Experimenting with Setts

After finishing a runner, I had warp left over to play with. I decided to do some sett experiments. Here's my method for changing setts with a warp on the loom.

Susan E. Horton Aug 24, 2022 - 5 min read

Experimenting with Setts Primary Image

The addition of the red and the plastic strips as weft created a runner that doesn’t quite go with the placemats it was woven to match! Photos by Susan E. Horton

A while back I wrote about starting a table runner using 5/2 pearl cotton as a warp and as weft, some plastic strips used as packing material that I had discovered in a package we received. I finished the runner, as you can see in the photo at the top. My goal was to weave a runner that went with the blue and white placemats that are also in the photo, but it wasn’t a complete success. Although I used the same blue and white yarns that are in the placemats, the addition of red and the silvery look of the plastic where it peeks through the warp pushed the runner into another color palette. I’m pleased with the results but may have to give the idea of weaving a matching runner yet another try.

With extra warp on the loom, I decided to do some experimentation. I had sett the runner at 12 epi, a wide sett for what was essentially rep weave. I decided to try a couple of different setts to see how the colors looked at 40 epi and then at 24 epi. It’s not hard to change setts but you do need to be a little bit careful. Here is the process I start even before cutting off.

  1. Pull the warp forward so that when I cut off the project, I will have enough warp length to be able to re-sley the reed and tie the ends in knots.
  2. Stabilize the warp beam so that it can’t roll and include the warp apron rod if I’m at the end of a warp. I do both; in other words I tie the warp beam to the back beam, and I also tie the apron rod to the back beam with shoelaces on both sides.
  3. Stabilize the beater for sleying.
  4. Take the warp out of the reed and tie it in bundles with loose overhand knots in front of the heddles as I work, just in case.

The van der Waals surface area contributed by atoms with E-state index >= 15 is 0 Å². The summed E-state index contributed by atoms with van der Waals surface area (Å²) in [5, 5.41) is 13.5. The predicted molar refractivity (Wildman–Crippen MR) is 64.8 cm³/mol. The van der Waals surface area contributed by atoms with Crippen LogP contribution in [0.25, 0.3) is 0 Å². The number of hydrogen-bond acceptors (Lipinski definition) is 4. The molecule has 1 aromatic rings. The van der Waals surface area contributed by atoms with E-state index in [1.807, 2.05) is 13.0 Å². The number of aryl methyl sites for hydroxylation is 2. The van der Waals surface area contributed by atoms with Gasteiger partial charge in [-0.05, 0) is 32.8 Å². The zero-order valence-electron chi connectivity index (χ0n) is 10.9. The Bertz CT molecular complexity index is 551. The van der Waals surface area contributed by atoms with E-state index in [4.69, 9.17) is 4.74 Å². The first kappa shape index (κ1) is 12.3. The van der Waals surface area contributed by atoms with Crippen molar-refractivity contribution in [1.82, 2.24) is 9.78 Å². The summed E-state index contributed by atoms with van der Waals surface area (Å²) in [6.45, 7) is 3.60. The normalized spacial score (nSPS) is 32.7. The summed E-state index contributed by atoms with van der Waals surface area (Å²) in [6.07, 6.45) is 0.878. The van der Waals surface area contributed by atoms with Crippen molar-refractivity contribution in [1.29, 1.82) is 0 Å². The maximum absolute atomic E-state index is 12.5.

5. Remove the old reed and put in the new reed.
  6. Sley the new reed, centering the warp. When possible, I like to work with reeds that are shorter than the width of my loom so that I don’t have to worry too much about centering my warps. I just scoot the reed over when I’m done sleying. If you don’t have that option, you will need to figure out the width of the warp at the new sett and center it.
  7. Tie the ends with overhand knots for every inch or so of warp width.
  8. Undo the shoelaces and wind the warp back a few inches if needed so the ends are at the appropriate spot for either lashing on or tying onto the front apron bar.
  9. Adjust the width on the warp beam. If you are changing the sett only a little, you might get away without changing the width of the warp as it goes around the back beam. In my case, I was at the end of a warp, and because I have a warp beam with a circumference of 30”, I could easily see and move the back bundles closer to each other for the different setts. If you are working on a project, I recommend putting lease sticks back into your warp in the plain-weave sheds and rolling it forward onto your cloth beam until you can get at the tie-ons and move them to the correct width. Then re-tension your warp as you normally would and wind back onto the warp beam.

Note how the sett changes the intensity of the warp colors. The tiny coaster at the left is the most vibrant of the three pieces.

I wove a very small coaster at 40 epi and then a larger hot pad at 24 epi. For the hot pad, I tried with limited success to weave tubular hems. They are a little bit bulky but maybe not bad for the first time trying that idea. I used cotton for the coaster, but I used the plastic strips for my heavy weft for the potholder. At the tighter sett, it has much less of an impact on the overall color of the piece, although I’m not sure I’ll really use it as a hot pad considering that it’s plastic!

Weave well,